I never ran out of things to do in Florence. I never even thought I might possibly, in the distant future, be slightly bored. Firenze is positively bursting with museums, churches, piazze, and ristoranti; if you have limited time, what must you do?
- Watch the sunset from the Ponte Vecchio.
The Ponte Vecchio is the oldest bridge in Florence, and it served as one of my two points of reference for everything in the city. Jewelry stores dripping with gold line the sides; my first day in the city, I didn’t even realize I was walking over a bridge! When the crowds of people clear out, there is a space in the middle where you can see the Arno River. One of my favorite evening activities was to grab some gelato and head to the Ponte Vecchio for live music and the sunset. Leaning against the bridge’s sunbaked walls, listening to an Italian rendition of Édith Piaf’s “Non, Je Ne Regrette Rien,” and watching the brilliant sun sink below the horizon, I’ve never seen anything quite so beautiful.
- Catch your breath at the Giardino delle Rose, then continue hiking to the Piazzale Michelangelo.
There are several ways to arrive at the Piazzale Michelangelo, a place from which you can see all of Florence. You could ride a taxi or slowly zigzag your way to the top, but my favorite method was to take the stairs. It is a hike, but you get to walk in the shade and stop by the Giardino delle Rose. The Rose Garden is home to over 350 types of roses, eleven sculptures by Jean-Michel Folon, and one Japanese garden that was given by the city of Kyoto to Florence as a sign of friendship. After you’ve finished exploring the garden, keep hiking to the Piazzale Michelangelo where you’ll have an even better view of those famous Tuscan terracotta rooftops.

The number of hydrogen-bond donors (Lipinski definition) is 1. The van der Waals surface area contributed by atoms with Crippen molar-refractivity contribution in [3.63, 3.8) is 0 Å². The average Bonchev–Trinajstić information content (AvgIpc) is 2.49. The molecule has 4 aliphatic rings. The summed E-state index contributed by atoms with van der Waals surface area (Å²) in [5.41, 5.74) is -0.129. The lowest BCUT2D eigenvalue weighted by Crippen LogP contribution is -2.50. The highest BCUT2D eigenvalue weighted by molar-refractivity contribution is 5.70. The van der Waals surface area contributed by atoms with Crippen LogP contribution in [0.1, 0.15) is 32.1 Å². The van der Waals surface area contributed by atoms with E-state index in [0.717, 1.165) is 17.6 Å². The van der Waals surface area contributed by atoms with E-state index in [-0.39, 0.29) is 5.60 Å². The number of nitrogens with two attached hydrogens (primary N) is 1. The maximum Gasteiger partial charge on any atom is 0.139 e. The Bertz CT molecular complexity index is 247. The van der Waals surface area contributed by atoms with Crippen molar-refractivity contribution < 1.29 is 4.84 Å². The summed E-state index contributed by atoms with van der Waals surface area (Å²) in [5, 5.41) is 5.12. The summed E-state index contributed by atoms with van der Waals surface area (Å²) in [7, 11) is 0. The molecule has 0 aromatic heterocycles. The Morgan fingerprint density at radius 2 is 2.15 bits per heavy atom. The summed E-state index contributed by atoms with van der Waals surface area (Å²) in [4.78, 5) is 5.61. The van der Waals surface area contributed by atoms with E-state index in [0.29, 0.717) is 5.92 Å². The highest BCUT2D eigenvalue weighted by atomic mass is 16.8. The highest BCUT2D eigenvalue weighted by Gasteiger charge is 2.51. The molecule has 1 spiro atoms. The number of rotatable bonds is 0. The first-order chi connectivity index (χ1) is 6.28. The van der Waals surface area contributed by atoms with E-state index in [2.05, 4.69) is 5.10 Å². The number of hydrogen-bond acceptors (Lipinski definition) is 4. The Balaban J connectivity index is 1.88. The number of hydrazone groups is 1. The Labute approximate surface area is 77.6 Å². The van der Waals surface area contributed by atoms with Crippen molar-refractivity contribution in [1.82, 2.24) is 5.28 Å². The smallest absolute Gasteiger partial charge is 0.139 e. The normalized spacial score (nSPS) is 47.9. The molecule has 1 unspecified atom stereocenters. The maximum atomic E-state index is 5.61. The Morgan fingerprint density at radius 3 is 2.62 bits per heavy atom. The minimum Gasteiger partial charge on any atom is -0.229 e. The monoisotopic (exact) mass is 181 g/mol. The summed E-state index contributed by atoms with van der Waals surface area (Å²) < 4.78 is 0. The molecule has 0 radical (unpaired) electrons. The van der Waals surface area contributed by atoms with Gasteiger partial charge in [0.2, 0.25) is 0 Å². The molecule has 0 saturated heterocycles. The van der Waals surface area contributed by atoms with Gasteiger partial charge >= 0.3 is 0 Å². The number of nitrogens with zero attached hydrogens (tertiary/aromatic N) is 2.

- Climb the 463 stairs to reach the top of the Duomo.
Ah, the Duomo. My second point of reference for everything in Florence. The Duomo, or dome, rests atop the Cathedral of Santa Maria del Fiore and it is the most recognizable architectural landmark of Florence. It took nearly 150 years for the church to be completed and the dome itself was engineered by Renaissance master Filippo Brunelleschi. At the top you can walk the circumference of the dome and see the city from every angle. It may be a long way up, but the view is worth the climb. Also, there are a couple areas to rest along the way. One allows you to see the stained glass windows of the dome and its frescoed interior; it’ll leave you wondering how on earth people painted such masterpieces so large and so high off the ground.
It would take years to examine and experience even a small portion of all Florence has to offer, but these three things are good places to start. I know I’ll be back soon to continue exploring.
The world awaits…discover it.